• Role of Hormonal Fluctuation: Estrogen regulates body temperature and its fluctuation can disrupt the body’s ability to maintain thermal equilibrium. This leads to vasodilation, sweating, and a sensation of heat during hot flashes.
  • Potential Genetic and Environmental Factors: Genetic and environmental factors also affect the development of vasomotor symptoms. Females with a genetic predisposition experience more intense and frequent hot flashes. Also, external factors such as stress, smoking, caffeine, and certain medications intensify the occurrence of symptoms. (4)

V. Management and Treatment Option for Vasomotor Symptoms of Menopause

Management and treatment options for vasomotor symptoms of menopause are based on individual preference, medical history, and symptom severity. Common approaches to manage and alleviate symptoms include: (5)

  • Hormone Therapy: It aims to balance hormone levels in the body. It can be helpful in relieving hot flashes and other symptoms. Hormone therapy does not suit everyone as it can lead to side effects. It is not recommended for people with a history of or high risk of cardiovascular disease, stroke, breast cancer, uterine cancer, and liver disease.
  • Antidepressants Drugs: A low dosage of antidepressants is given to females with depression. The adverse effect of these medication includes headache, nausea, and drowsiness.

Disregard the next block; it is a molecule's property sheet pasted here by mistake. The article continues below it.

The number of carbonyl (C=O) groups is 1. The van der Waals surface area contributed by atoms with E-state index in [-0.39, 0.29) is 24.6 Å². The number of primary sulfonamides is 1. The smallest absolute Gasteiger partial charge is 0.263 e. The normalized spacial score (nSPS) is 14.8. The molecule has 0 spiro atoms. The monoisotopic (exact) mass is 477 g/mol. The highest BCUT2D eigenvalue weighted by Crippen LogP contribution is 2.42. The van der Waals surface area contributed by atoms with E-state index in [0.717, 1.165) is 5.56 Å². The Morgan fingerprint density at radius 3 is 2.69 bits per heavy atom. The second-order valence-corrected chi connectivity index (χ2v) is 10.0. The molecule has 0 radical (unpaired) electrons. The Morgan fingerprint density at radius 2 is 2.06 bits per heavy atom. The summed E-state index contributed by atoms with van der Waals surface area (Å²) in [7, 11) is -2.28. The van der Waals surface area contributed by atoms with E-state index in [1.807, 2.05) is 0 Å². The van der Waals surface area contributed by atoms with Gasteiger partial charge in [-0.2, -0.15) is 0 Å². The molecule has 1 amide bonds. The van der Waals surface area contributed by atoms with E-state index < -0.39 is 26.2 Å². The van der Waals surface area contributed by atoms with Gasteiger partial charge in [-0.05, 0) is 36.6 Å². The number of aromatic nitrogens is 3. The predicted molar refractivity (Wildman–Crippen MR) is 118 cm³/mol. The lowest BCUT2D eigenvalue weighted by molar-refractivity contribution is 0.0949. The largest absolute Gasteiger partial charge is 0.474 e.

• Lifestyle Remedies: Certain lifestyle interventions can be helpful in alleviating symptoms of menopause. These include:
  • Avoiding triggers such as spicy food, alcohol, and caffeine
  • Quitting smoking
  • Carrying water bottle containing ice water
  • Keeping a portable fan nearby
  • Practicing deep breathing and relaxation exercise
  • Reaching and maintaining moderate weight

A study showed that females who made dietary changes and lost 10% of body weight experienced a reduction in or end of vasomotor symptoms during menopause. (6)

Some people also use alternative treatments to alleviate the symptoms. It is advisable to speak with a doctor before using any herbal intervention or supplement or any other type of medication for menopause.


Vasomotor symptoms especially hot flashes are common features of menopause. People experience it differently. If someone is experiencing vasomotor symptoms that are affecting their daily life significantly should make sure to speak with a doctor and follow recommended treatment or lifestyle changes.

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Team PainAssist
Team PainAssist
Written, Edited or Reviewed By: Team PainAssist, Pain Assist Inc. This article does not provide medical advice. See disclaimer
Last Modified On:August 7, 2023